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Human Resource Audit

What is Human Resource Audit? Explain its scope and objectives.

HR Audit
HR Audit means the systematic verification of job analysis and design, recruitment and selection, orientation and placement, training and development, performance appraisal and job evaluation, employee and executive remuneration, motivation and morale, participative management, communication, welfare and social security, safety and health, industrial relations, trade unionism, and disputes and their resolution.

HR audit is very much useful to achieve the organizational goal and also is a vital tool which helps to assess the effectiveness of HR functions of an organization.

The Human Resources (HR) Audit is a process of examining policies, procedures, documentation, systems, and practices with respect to an organizations HR functions.
The purpose of the audit is to reveal the strengths and weaknesses in the nonprofits human resources system, and any issues needing resolution. The audit works best when the focus is on analyzing and improving the HR function in the organization.

Scope of Audit:
Generally, no one can measure the attitude of human being. It covers the following HR areas: Audit of all the HR function. 1. Audit of managerial compliance of personnel policies, procedures and legal provisions. 2. Audit of corporate strategy regarding HR planning, staffing, remuneration and other HR activities. 3. Audit of the HR climate on employee motivation, morale and job satisfaction.

Benefits of HR Audit:
Benefits to the organization are: 1. It helps to find out the proper contribution of the HR department towards the organization. 2. Development of the professional image of the HR department of the organization. 3. Reduce the HR cost. 4. Motivation of the HR personnel. 5. Find out the problems and solve them smoothly. 6. Sound Performance Appraisal Systems. 7. Systematic job analysis. 8. Smooth adoption of the changing mindset.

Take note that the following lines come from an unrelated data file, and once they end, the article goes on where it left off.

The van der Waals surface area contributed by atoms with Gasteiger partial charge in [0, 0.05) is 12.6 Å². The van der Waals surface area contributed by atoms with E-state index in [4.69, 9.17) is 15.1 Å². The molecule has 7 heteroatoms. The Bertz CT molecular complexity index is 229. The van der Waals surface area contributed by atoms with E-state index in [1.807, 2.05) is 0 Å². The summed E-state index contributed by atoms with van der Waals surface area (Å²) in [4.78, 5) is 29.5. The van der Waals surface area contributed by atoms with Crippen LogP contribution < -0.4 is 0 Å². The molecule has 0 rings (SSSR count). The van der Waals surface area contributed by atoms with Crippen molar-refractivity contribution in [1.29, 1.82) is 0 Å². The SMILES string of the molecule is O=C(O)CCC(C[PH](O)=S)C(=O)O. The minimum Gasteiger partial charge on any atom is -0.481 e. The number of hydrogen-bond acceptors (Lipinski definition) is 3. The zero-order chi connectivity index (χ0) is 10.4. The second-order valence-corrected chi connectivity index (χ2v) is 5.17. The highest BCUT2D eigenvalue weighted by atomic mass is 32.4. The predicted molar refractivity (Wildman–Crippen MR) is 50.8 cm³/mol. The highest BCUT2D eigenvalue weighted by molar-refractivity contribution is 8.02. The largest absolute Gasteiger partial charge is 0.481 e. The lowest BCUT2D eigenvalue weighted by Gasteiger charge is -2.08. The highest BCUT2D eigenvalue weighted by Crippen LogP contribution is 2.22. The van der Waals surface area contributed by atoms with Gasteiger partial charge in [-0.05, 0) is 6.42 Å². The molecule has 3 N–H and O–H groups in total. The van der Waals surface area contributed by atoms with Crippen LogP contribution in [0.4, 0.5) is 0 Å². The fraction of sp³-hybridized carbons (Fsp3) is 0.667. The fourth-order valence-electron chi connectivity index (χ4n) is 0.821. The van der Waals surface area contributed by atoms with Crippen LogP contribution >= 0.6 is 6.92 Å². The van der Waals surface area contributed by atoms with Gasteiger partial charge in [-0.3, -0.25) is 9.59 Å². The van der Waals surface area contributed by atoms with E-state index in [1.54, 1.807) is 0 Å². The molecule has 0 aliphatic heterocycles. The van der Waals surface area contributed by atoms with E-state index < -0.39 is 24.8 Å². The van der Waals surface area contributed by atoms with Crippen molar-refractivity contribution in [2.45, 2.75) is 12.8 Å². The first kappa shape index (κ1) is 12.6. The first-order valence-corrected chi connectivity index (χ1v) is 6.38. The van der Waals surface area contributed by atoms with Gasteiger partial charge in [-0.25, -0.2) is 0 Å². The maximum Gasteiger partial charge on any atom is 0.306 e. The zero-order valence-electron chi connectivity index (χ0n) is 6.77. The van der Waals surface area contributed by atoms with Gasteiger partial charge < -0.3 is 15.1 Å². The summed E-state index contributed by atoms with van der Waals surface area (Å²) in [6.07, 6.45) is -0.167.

The audit process consists of a series of questions covering the eight primary components of the HR function: Roles, head count, and HR information systems (HRIS) Recruitment Documentation Training, development, and career management Compensation and benefits Performance measurement and evaluation Termination and transition Legal issues and personnel policies The team works to collect information to answer the HR audit questions in each of these categories. The focus is on how these activities and tasks are actually performed in the organization. The first step is to collect all the pertinent information. The process of getting information, in and of itself, can be quite informative.

audit process

Group dynamics
Group dynamics is an important theory that can enable managers to adopt the right approach of interacting with others. People work in groups quite frequently and in many different areas of their life e.g. at work, school/college, sport, hobbies.

Groups can be of two types: informal groups and formal groups. Informal groups are a collection of people seeking and sharing emotional traits. Formal groups on the other hand are a set of people created to do something productive.

Informal groups have their own code of implicit ethics. They can have a powerful influence on the effectiveness of the organization's function. Although the tendency of the group members is to resist outside influences, the impact depends on the norms of that group. Norms are general standards of conduct for various social and organizational settings. Norms can be positive, negative or neutral.

Groups enforce norms to: Facilitate survival of the group Simplify role expectations Protect self-images Express key group values and enhance the group's unique identity Avoid rejection from a group

Team Building:
Team building" (or "'teambuilding'") refers to the process of establishing and developing a greater sense of collaboration and trust between team members. Interactive exercises, team assessments, and group discussions enable groups to cultivate this greater sense of teamwork.

Characteristics of Good Team Building:

High level of interdependence among team members Team leader has good people skills and is committed to team approach Each team member is willing to contribute Team develops a relaxed climate for communication Team members develop a mutual trust Team and individuals are prepared to take risks